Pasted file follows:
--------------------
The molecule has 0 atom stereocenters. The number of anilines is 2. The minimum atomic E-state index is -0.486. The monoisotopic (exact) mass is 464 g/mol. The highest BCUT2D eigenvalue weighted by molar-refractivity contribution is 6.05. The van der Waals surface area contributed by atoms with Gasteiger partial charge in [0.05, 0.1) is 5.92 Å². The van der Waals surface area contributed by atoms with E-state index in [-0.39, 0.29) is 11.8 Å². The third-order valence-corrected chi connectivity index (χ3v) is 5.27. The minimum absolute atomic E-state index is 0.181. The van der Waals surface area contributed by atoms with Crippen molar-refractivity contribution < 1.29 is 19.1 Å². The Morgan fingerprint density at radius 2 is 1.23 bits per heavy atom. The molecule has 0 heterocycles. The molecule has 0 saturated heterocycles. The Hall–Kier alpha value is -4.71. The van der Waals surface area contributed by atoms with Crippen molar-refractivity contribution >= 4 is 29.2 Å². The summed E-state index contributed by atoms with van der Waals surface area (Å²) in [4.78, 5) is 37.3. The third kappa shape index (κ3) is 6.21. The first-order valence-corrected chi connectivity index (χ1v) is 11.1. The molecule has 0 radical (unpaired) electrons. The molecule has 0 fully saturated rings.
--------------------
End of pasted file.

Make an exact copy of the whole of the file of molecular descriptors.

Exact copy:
The molecule has 0 atom stereocenters. The number of anilines is 2. The minimum atomic E-state index is -0.486. The monoisotopic (exact) mass is 464 g/mol. The highest BCUT2D eigenvalue weighted by molar-refractivity contribution is 6.05. The van der Waals surface area contributed by atoms with Gasteiger partial charge in [0.05, 0.1) is 5.92 Å². The van der Waals surface area contributed by atoms with E-state index in [-0.39, 0.29) is 11.8 Å². The third-order valence-corrected chi connectivity index (χ3v) is 5.27. The minimum absolute atomic E-state index is 0.181. The van der Waals surface area contributed by atoms with Crippen molar-refractivity contribution < 1.29 is 19.1 Å². The Morgan fingerprint density at radius 2 is 1.23 bits per heavy atom. The molecule has 0 heterocycles. The molecule has 0 saturated heterocycles. The Hall–Kier alpha value is -4.71. The van der Waals surface area contributed by atoms with Crippen molar-refractivity contribution >= 4 is 29.2 Å². The summed E-state index contributed by atoms with van der Waals surface area (Å²) in [4.78, 5) is 37.3. The third kappa shape index (κ3) is 6.21. The first-order valence-corrected chi connectivity index (χ1v) is 11.1. The molecule has 0 radical (unpaired) electrons. The molecule has 0 fully saturated rings.